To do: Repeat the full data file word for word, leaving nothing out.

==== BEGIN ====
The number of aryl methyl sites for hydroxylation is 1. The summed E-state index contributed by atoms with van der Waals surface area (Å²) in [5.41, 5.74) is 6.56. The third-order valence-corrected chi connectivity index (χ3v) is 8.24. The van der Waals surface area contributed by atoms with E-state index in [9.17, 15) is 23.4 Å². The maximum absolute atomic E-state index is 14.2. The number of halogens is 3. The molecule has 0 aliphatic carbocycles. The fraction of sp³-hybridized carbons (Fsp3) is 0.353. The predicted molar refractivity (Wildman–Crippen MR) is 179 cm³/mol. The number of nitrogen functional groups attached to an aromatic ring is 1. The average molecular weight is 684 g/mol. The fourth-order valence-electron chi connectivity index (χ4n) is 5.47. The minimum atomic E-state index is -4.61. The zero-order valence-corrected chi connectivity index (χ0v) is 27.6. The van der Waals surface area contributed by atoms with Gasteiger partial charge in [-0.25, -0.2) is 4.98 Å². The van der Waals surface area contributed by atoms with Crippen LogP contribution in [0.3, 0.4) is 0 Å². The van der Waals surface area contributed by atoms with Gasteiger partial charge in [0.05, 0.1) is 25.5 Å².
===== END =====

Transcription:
The number of aryl methyl sites for hydroxylation is 1. The summed E-state index contributed by atoms with van der Waals surface area (Å²) in [5.41, 5.74) is 6.56. The third-order valence-corrected chi connectivity index (χ3v) is 8.24. The van der Waals surface area contributed by atoms with E-state index in [9.17, 15) is 23.4 Å². The maximum absolute atomic E-state index is 14.2. The number of halogens is 3. The molecule has 0 aliphatic carbocycles. The fraction of sp³-hybridized carbons (Fsp3) is 0.353. The predicted molar refractivity (Wildman–Crippen MR) is 179 cm³/mol. The number of nitrogen functional groups attached to an aromatic ring is 1. The average molecular weight is 684 g/mol. The fourth-order valence-electron chi connectivity index (χ4n) is 5.47. The minimum atomic E-state index is -4.61. The zero-order valence-corrected chi connectivity index (χ0v) is 27.6. The van der Waals surface area contributed by atoms with Gasteiger partial charge in [-0.25, -0.2) is 4.98 Å². The van der Waals surface area contributed by atoms with Crippen LogP contribution in [0.3, 0.4) is 0 Å². The van der Waals surface area contributed by atoms with Gasteiger partial charge in [0.05, 0.1) is 25.5 Å².